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Here $C^{k,\alpha}(\mathbb R^n)$ refers to the usual Banach space of functions that are $k$ times continuously differentiable, have bounded derivatives, and whose $k$th derivatives have finite Hoelder norm, with Hoelder exponent $\alpha$.

Motivation: I am taking an introductory functional analysis class, and I wonder if the Banach-Alaoglu theorem can be used to prove the Arzela-Ascoli theorem.

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No, it's not reflexive. Rule of thumb: if the definition of norm involves a supremum or a limit of some sort, the space is not reflexive. If it involves a sum or an integral, it may be.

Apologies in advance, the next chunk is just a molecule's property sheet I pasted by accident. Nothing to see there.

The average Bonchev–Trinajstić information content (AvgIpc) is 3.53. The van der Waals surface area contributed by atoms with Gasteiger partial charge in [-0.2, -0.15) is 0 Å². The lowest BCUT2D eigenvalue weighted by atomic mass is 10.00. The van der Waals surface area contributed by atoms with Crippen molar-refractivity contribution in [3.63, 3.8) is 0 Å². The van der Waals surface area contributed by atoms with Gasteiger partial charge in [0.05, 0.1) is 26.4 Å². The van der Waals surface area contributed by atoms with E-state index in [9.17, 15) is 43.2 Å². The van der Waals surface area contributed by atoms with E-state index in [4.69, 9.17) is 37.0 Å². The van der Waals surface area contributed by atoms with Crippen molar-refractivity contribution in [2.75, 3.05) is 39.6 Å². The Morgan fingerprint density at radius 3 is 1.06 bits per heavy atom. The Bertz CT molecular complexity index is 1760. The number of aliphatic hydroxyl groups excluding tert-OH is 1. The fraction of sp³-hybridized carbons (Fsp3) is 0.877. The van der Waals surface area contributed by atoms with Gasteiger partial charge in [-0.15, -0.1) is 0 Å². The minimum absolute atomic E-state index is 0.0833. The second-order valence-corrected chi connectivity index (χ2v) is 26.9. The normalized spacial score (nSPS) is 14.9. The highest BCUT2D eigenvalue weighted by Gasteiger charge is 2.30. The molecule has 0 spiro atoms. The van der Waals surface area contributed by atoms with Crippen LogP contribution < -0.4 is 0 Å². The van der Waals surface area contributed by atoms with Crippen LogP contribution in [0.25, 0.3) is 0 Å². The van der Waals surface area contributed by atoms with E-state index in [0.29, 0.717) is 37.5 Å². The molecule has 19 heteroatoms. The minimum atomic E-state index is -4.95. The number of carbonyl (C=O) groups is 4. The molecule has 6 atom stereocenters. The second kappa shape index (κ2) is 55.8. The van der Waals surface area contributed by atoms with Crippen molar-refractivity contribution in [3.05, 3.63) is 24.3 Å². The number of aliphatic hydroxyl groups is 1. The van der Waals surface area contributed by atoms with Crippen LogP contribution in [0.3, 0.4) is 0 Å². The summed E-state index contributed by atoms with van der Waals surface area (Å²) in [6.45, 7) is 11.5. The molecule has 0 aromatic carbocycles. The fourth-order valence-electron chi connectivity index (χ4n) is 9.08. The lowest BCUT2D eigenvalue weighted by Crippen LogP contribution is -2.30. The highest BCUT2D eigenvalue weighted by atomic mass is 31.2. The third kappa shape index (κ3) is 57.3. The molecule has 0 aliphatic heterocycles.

To prove nonreflexivity, it suffices to show that the space contains a subspace isomorphic to $\ell^\infty$ (since the latter is nonreflexive). Let $Q_k$ be a sequence of disjoint closed cubes that are far apart from one another. For each of them pick a function $f_k$ supported on $Q_k$ and such that $\|f_k\|_{C^{k,\alpha}}=1$. Map every sequence $(c_k)\in \ell^\infty$ to the sum $\sum c_k f_k$. Since $Q_k$ do not interact with each other, the sum makes sense and defines a $C^{k,\alpha}$ function of norm $\sup |c_k|$ (if you separated the cubes sufficiently; otherwise it may be a little large but that is not necessarily a problem). This is the desired embedding.

The same works for $C^{k,\alpha}$ on a bounded domain; the cubes will have to shrink, but they can still be placed relatively far apart, etc.

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    $\begingroup$ +1 for the rule of thumb. Also noted that if the norm on the dual space involves sup, the space is not reflexive either, for example $L^1$. $\endgroup$
    – Shuhao Cao
    May 11, 2013 at 4:17

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